What you need to know about adrenarche, the surge in hormones before puberty


Your child has made it past the terrible twos and those subsequent “threenage” years, as well. Puberty is still years out. But, as a parent, you may start to notice that your child is acting uncharacteristically moody or short-tempered between the ages of 6 and 8. What gives? Why is your child’s temper flaring up between those toddler and teenage years?

As it turns out, there’s a lesser-known developmental phase known as adrenarche that can cause an upswing of hormones in kids around the time they’re in first or second grade. In an article for Parents, writer Catherine Ball relays how her cheerful, laid-back 7-year-old daughter was becoming angry. Her daughter’s teacher told her that the hormonal changes children go through during second grade are sometimes worse than puberty itself.

Surprisingly, as Ball points out, adrenarche isn’t talked about much. Also, there’s far less research about adrenarche compared to other developmental phases, such as puberty.

Knowing that your child is dealing with a surge in hormones, though, could help guide conversations you have with your child’s pediatrician or teachers. Plus, you can help your child better understand how to handle these mood swings, whether that’s through breathing exercises or even yoga routines, which are proven to help with mood regulation in children.

Here’s what parents should know about adrenarche, the lesser-known pre-puberty phase.

What Is Adrenarche And How Does It Differ From Puberty?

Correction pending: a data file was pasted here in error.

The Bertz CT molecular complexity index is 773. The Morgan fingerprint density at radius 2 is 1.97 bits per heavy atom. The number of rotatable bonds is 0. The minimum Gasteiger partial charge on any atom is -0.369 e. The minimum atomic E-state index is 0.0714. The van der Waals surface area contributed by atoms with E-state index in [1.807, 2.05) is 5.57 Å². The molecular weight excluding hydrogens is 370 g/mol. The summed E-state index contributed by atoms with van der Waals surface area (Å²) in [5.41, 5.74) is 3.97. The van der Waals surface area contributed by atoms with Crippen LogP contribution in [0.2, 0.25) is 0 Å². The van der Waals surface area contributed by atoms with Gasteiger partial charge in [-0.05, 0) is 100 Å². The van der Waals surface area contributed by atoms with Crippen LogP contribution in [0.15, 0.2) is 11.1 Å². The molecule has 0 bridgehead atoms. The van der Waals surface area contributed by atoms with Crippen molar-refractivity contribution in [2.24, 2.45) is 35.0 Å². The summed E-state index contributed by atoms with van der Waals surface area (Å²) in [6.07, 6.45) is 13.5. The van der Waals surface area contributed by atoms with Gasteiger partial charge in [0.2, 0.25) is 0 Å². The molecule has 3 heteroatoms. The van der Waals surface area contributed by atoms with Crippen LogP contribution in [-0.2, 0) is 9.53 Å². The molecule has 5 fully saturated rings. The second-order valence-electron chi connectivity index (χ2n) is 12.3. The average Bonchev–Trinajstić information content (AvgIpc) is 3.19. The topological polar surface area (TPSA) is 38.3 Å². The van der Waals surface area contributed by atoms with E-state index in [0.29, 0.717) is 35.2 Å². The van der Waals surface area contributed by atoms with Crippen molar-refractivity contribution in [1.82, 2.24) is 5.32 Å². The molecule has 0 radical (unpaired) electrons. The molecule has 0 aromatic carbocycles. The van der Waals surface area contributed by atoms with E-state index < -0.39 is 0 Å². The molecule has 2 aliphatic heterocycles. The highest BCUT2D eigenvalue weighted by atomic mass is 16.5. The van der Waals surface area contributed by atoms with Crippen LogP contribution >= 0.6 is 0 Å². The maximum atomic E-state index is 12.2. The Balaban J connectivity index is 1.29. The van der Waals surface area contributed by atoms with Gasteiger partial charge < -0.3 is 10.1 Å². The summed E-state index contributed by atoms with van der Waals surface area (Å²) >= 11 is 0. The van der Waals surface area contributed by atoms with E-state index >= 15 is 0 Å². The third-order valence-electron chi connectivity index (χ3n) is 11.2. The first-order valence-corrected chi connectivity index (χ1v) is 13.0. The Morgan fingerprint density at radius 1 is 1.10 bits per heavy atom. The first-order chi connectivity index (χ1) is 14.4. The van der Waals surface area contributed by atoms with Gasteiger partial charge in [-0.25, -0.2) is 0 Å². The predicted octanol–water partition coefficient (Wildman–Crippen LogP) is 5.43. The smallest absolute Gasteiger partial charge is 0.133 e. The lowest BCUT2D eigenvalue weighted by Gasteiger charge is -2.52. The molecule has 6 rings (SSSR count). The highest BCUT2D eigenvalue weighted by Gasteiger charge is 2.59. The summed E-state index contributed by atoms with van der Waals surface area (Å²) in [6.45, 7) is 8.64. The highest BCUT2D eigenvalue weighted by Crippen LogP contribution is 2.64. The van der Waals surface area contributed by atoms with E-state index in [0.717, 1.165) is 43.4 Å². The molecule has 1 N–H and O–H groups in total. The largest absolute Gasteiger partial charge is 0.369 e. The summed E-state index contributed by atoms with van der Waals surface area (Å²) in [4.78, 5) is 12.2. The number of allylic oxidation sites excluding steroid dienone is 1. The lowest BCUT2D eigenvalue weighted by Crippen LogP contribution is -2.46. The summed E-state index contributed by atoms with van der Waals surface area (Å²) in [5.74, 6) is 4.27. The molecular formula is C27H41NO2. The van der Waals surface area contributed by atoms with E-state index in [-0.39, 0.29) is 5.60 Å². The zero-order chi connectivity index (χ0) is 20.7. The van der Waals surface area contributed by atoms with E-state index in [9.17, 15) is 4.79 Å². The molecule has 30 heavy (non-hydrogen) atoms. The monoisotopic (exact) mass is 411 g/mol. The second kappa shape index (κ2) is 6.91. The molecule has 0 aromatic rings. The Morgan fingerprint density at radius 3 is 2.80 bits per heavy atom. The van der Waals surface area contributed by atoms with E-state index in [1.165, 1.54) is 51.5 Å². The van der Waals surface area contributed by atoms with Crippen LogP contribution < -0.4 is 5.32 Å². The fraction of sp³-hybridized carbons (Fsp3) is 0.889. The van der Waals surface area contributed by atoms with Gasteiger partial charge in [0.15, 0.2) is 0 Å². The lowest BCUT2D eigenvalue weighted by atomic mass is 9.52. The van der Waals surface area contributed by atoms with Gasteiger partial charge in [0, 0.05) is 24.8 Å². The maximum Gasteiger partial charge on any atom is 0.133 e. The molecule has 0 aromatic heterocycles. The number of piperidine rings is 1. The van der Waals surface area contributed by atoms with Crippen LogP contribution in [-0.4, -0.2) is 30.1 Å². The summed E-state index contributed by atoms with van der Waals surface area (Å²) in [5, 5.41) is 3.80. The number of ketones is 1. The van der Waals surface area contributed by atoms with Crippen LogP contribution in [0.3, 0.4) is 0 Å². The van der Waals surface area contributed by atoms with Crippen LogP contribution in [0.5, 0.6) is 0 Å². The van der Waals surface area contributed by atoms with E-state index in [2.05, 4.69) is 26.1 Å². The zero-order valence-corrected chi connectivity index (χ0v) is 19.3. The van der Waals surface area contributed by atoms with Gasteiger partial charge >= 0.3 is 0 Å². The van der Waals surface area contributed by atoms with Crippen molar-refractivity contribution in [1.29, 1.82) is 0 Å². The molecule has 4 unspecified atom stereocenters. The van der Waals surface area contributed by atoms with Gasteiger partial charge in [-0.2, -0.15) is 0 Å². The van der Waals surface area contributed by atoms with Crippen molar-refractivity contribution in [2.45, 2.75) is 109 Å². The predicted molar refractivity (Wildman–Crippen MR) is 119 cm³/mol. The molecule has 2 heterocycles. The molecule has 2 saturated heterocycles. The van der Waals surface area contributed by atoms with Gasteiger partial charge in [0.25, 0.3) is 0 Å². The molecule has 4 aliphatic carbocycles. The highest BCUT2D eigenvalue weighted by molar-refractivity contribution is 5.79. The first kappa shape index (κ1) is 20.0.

Adrenarche occurs prior to puberty, typically between ages 6 and 8, according to Patient, a U.K. health site that publishes physican-reviewed information on health topics. During this stage, hormones begin to increase — but this may go unnoticed in some kids, while others may experience changes like hair growth.

One study published in the Journal of Adolescent Health estimates that 16.1% of girls and 6.3% of boys will have definite indications of adrenarche by ages 8 or 9.

Still, it’s possible more children could be dealing with the surge in hormones, but not have physical signs like acne or body hair growth.


What Are The Signs Of Adrenarche?

Androgens produced from adrenal glands can cause a number of physical and emotional changes, according to Patient.

Some of those physical effects could include:

  • Pubic hair growth or armpit hair growth
  • Body odor
  • Comedonal acne (i.e. blackheads and whiteheads)
  • Mood swings and tearfulness

However, some children may experience several of these changes during adrenarche, while others may not experience any.

Does knowing about adrenarche help explain any mood changes you’ve seen in your children?

Family & Parenting, Health, News, Parenting

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About the Author
Brittany Anas
Hi, I'm Brittany Anas (pronounced like the spice, anise ... see, that wasn't too embarrassing to say, now was it?) My professional writing career started when I was in elementary school and my grandma paid me $1 for each story I wrote for her. I'm a former newspaper reporter, with more than a decade of experience Hula-hooping at planning meetings and covering just about every beat from higher-education to crime to science for the Boulder Daily Camera and The Denver Post. Now, I'm a freelance writer, specializing in travel, health, food and adventure.

I've contributed to publications including Men's Journal, Forbes, Women's Health, American Way, TripSavvy, Eat This, Not That!, Apartment Therapy, Denver Life Magazine, 5280, Livability, The Denver Post, Simplemost, USA Today Travel Tips, Make it Better, AAA publications, Reader's Digest, Discover Life and more.

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